What would the divorce rate look like if we pushed each other to remember our vows and keep them close to our heart. When was the last time you looked at the vows your made when you got married? In the end that is the real purpose of marriage, not a paper, not a tax status, and not a reason to have children or explain children. It is that you made a vow to your best friend. You promised to love, honor, and cherish and so much more. We are meant build each other up not force them to change. To lift each other up not break them down.

If you are constantly arguing with your spouse or on the verge of breaking up, I challenge you to not only think about the vows you made when you got married, but make new ones. How much more could you have vowed if you had known then what you know now? How much better could you treat this person than you are now?

My wife and I made the normal vows together and then I read these vows to her I had written myself. I challenge you all to hold me to them, were you to ever hear me in the place of constant negativity. Maybe we’d all argue a bit less, and expect more out of marriages, if we all took a little more time to think about the sacred vows we are making when we do.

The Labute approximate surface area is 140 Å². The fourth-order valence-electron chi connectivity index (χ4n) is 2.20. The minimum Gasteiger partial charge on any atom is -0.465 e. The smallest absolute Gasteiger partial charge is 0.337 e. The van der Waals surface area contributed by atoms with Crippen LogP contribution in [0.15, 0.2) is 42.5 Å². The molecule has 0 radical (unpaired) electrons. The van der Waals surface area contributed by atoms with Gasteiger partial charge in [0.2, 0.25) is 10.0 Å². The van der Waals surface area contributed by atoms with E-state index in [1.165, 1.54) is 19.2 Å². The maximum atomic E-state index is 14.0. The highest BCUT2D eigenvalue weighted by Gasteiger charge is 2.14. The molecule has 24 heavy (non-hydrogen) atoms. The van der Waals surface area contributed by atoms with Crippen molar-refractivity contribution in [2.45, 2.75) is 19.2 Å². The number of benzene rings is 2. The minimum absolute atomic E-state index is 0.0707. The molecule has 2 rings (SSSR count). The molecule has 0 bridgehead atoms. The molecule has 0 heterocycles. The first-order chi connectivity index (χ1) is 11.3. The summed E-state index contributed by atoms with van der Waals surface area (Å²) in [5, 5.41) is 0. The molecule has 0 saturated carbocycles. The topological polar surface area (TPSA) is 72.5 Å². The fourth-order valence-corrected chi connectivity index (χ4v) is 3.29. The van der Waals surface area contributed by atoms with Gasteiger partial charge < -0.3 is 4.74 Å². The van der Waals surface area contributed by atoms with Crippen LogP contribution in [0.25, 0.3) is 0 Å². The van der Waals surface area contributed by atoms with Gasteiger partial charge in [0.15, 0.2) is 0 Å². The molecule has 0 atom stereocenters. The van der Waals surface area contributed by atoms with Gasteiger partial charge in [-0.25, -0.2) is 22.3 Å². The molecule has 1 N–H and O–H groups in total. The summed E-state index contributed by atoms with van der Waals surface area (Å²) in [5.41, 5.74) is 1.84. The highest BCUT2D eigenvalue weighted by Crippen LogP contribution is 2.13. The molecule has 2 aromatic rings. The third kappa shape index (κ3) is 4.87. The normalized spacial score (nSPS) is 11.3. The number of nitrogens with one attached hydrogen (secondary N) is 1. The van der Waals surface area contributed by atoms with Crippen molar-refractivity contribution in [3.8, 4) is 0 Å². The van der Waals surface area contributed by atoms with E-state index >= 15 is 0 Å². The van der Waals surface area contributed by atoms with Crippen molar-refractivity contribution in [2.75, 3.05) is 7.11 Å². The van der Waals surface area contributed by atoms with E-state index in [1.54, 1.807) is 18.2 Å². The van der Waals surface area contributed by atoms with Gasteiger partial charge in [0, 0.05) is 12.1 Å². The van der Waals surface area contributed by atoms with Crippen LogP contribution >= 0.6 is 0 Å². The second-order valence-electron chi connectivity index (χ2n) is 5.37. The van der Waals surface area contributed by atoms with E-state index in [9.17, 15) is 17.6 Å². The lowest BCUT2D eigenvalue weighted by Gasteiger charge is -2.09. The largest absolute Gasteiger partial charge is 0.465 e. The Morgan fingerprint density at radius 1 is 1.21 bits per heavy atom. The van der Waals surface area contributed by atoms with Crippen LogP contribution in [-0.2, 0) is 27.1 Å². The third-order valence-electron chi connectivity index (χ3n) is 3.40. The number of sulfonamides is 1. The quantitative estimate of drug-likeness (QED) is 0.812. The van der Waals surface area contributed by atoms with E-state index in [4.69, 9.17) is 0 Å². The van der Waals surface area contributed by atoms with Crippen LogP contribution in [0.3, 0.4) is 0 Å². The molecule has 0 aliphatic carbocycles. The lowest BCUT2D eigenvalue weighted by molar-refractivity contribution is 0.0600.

I promise to love you the way you deserved to be loved. To treat you with respect and dignity, even if at times sprinkled with sarcasm. I promise I will work to be slow to anger, and always try to be quick to apologize and forgive. To be a role model to all our children current and future, as well as a spiritual leader. To show the love of God through my actions and not my words. And to always try to drive our family to be better today than we were yesterday. Not because we are bad, but because we always have room to grow. Also, I promise to always be your partner, I may not always agree with everything you say or choose to do, but I promise I will always back you up.

God Healed an Agnostic

This weekend, my fiancee and I took a trip to my hometown to visit my family.